Got a quick post today as I work on my continuing foundation garment post.
I purchased these shoes from Old Pueblo Traders where they were on clearance of $20. Now, shoes from OPT can either be great, or crappy. These were in the middle. Because of the price, it wasn't worth it to return them, something I often find with shoes from there. I could write a whole screed about my experiences from there but I keep going back because they have a grand variety of old lady shoes which are a good substitute for vintage styles.
I've been wanting to do this for a while and with issue 50 if Vintageville coming out soon, there is no better time.
I've been doing Vintageville for over a year and while people love it, that's about it. So for people who want to support the comic, I'm releasing all the episodes in ten issue volumes with a color cover.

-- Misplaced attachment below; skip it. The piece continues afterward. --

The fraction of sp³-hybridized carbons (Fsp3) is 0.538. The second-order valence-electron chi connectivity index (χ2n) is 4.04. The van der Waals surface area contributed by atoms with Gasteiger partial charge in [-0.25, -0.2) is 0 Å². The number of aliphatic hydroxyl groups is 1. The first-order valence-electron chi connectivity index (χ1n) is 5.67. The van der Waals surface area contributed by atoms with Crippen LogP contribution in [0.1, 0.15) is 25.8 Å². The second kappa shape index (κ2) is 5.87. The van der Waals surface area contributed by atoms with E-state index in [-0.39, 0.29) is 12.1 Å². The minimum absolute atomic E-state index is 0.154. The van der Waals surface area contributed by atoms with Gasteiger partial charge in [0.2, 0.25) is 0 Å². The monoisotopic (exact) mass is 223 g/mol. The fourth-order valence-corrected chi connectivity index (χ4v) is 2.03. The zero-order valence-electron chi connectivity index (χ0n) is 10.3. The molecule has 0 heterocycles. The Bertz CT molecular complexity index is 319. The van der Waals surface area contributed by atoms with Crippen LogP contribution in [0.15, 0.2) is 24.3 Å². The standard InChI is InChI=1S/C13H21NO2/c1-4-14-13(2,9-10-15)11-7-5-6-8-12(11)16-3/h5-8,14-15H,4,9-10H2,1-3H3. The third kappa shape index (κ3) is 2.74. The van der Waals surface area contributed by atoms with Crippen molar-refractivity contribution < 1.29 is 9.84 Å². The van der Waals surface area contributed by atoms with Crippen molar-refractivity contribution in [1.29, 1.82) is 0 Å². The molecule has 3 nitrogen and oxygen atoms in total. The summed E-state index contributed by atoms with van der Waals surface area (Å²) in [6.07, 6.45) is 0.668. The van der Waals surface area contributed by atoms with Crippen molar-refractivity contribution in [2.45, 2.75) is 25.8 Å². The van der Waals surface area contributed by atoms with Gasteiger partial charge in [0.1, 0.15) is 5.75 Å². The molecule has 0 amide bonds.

I've fixed typos and tweaked some images and formatted them for printing on standard 8x10 paper (for those that like that). The PDF is available in my Etsy store.
I've got big plans for Vintageville and I need your help to do it.
Let's delve deeper into foundation garments, shall we.
I'm going to back track a bit, and talk about what I did near the start of the previous post. I commented that I consider all things that go beneath the fashion layer to be foundation garments, and I do. Whether you are going for a 20s look, or a 40's statement, having all the right pieces that help the outer layer drape the way you want are crucial to the look.
I'm cleaning house. I'm looking through a lot of my old attempts at this topic and trying to makes since of them.
As I skim through past projects and research and other mis-steps of this nature, I've come to the conclusion that everything I attempted to make, alter, or do has resulted in mediocre faire. It's time to make that right.